, WASHINGTON, Sep 7 – David Petraeus pledged to confront the many threats facing America as he took the reins of the CIA, a decade after the 9/11 attacks that led to two wars where the former general made his name.
Petraeus was sworn in to lead the civilian covert war against Al-Qaeda having hung up his army uniform less than a week ago after a 37-year career that ended with years of difficult command roles in Iraq and Afghanistan.
Wearing a business suit and burgundy tie, Petraeus took the oath of office on a Bible at a ceremony led by Vice President Joe Biden in the Roosevelt room of the White House, instead of CIA headquarters in Langley, Virginia.
A voracious consumer of intelligence documents, Petraeus, 58, brings at a pivotal time to the agency his experience as a commander who melded military and intelligence operations to an extraordinary degree in Iraq and Afghanistan.
He succeeds Leon Panetta, now the defense secretary, ahead of a complete US troop pullout in Iraq later this year and a phased withdrawal from Afghanistan, both of which remain plagued by violence, in 2014.
Petraeus, pointing to his experience as a four star general but stressing that he knew he faced a different challenge in his new post as the nation’s spy chief, said he would seek to make the CIA “ever better.”
“I’ve found through hard experience that it’s important to continually learn and adapt, to constantly assess situations, to identify and share lessons learned,” he said in a statement released by the agency after the swearing in.
He later sent a note to all employees, praising “the talented men and women of the CIA, whose courage, ingenuity, and hard work have made a decisive difference in protecting the nation.”
“I eagerly look forward to starting our work together, and to bringing our agency’s unique strengths to bear on the many foreign threats and opportunities our country faces,” he added.
Ambitious and supremely disciplined, Petraeus has sometimes irritated fellow commanders, earning the nickname “King David.” But his successes on the battlefield won him fame and the confidence of US presidents.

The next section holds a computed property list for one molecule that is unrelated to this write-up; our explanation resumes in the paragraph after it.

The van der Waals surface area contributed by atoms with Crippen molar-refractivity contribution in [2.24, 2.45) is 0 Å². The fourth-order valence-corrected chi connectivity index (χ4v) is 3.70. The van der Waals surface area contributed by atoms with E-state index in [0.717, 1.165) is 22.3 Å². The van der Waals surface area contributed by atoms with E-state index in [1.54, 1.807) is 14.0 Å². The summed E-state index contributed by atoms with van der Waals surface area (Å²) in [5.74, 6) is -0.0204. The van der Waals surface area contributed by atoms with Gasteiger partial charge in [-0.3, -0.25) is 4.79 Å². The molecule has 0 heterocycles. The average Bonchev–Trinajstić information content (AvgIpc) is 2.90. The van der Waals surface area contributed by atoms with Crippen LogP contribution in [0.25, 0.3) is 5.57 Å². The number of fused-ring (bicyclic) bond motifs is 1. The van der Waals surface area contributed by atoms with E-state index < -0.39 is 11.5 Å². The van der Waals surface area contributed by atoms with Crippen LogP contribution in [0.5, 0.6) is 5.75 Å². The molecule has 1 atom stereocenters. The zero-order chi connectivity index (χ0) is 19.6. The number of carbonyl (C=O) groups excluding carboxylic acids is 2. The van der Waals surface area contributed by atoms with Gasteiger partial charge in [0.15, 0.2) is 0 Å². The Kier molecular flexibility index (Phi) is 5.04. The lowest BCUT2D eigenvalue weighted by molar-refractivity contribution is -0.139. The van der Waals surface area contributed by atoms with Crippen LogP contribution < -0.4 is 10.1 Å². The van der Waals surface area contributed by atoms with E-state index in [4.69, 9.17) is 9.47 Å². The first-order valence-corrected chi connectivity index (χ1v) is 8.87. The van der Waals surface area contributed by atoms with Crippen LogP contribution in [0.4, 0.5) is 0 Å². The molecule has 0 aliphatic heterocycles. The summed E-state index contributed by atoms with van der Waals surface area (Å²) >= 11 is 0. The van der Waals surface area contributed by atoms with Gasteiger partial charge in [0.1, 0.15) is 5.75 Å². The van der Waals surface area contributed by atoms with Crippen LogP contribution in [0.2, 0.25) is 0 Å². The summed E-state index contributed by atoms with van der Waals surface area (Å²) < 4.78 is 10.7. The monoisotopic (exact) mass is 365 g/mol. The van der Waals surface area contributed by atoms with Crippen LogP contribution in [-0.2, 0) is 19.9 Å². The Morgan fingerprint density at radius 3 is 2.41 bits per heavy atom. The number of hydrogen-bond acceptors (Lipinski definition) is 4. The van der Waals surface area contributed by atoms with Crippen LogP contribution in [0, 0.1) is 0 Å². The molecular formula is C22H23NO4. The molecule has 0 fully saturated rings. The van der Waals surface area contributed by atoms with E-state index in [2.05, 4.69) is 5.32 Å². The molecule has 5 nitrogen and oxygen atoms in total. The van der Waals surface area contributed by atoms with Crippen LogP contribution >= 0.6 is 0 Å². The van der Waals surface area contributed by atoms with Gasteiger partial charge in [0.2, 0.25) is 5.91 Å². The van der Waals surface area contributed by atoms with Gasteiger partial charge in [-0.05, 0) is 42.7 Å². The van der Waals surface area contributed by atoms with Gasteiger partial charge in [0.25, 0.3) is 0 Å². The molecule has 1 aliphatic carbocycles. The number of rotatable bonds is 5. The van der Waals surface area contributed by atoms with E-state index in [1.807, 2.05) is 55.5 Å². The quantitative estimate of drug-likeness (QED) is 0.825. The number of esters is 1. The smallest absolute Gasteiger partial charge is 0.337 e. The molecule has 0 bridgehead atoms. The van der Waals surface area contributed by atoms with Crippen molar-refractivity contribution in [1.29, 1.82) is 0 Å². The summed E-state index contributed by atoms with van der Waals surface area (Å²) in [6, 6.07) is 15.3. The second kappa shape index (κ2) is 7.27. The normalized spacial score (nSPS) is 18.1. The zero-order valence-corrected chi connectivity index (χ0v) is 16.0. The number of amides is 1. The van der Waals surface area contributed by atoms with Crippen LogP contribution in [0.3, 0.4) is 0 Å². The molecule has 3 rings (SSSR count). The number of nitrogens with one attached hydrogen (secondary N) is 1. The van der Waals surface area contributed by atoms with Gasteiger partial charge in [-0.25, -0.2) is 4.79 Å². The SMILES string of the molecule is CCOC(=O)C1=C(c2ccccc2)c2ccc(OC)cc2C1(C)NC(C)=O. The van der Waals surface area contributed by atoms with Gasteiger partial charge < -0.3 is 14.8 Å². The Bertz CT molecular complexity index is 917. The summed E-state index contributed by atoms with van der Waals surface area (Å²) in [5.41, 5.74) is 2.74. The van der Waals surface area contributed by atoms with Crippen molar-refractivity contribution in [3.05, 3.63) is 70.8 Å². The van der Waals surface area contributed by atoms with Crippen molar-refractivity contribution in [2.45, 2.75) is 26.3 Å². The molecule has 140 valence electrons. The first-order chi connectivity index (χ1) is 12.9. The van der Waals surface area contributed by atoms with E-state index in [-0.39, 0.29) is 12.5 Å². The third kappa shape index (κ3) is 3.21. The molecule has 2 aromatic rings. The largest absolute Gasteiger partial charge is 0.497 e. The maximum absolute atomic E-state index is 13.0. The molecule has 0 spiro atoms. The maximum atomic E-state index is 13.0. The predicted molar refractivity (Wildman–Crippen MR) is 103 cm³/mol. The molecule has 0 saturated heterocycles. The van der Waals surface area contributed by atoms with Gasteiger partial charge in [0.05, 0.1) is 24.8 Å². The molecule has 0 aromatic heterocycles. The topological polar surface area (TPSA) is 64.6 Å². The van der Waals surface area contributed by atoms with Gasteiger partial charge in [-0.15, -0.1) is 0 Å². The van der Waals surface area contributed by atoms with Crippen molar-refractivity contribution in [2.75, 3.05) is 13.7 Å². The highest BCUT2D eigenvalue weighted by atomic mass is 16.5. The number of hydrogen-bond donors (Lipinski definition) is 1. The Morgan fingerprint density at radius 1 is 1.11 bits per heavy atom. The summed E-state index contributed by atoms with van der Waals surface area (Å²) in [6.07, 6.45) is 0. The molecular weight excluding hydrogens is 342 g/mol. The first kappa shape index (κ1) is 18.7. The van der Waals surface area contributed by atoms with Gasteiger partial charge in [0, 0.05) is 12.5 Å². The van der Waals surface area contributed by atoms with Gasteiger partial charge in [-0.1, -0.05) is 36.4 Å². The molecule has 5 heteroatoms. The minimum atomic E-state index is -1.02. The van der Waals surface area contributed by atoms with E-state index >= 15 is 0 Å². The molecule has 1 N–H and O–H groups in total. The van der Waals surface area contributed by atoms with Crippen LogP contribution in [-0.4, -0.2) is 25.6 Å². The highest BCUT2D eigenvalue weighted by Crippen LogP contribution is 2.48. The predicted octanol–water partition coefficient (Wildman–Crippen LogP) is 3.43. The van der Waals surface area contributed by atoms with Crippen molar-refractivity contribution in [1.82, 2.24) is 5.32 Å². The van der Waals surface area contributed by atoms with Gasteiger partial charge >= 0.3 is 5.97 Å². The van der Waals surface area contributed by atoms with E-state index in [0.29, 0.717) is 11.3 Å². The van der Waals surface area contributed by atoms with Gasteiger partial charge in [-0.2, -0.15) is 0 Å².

Then president George W. Bush put him in command of US forces in Iraq in 2007 as the country was descending into civil war and Petraeus won acclaim in some quarters for salvaging the situation with a controversial troop surge.
Whether the decision to increase troop numbers turned the tide in Iraq is still under debate, with critics arguing that the real reason violence receded was because Al-Qaeda’s brutal tactics alienated Sunni tribal leaders.
President Barack Obama turned to Petraeus to take command in Afghanistan in mid-2010 as security conditions deteriorated despite a surge of 30,000 extra US soldiers.
Before stepping down in July after nearly a year as head of the US-led force in Afghanistan, Petraeus claimed progress as American troops rolled back the insurgents in the south while Afghan security forces expanded.
But the Taliban remains resilient and US troop deaths in Afghanistan are at record levels just days from the 10-year anniversary of September 11, which prompted Bush to order an invasion to oust a government that was harboring Al-Qaeda chief Osama bin Laden.
The CIA has in recent years conducted a lethal and often controversial campaign of drone attacks in neighboring Pakistan that former chief Panetta contends has brought Al-Qaeda to the brink of strategic defeat.
But Petraeus also inherits tense relations with Islamabad and its intelligence services, which were infuriated by a clandestine May 2 raid by US Navy SEALs that killed bin Laden in a Pakistani garrison town.
Pakistan’s Inter-Services Intelligence Agency reacted by arresting local informants who helped the CIA prepare for the raid, and American suspicions of Pakistani complicity in hiding bin Laden have run high.
As CIA director, however, Petraeus’s responsibilities extend far beyond Al-Qaeda to some of the hardest and most complex targets facing US intelligence — North Korea, Iran and China among them.
When Petraeus retired from the military on August 30, Admiral Michael Mullen, chairman of the Joint Chiefs of Staff, hailed him as one of the “giants” in US military history.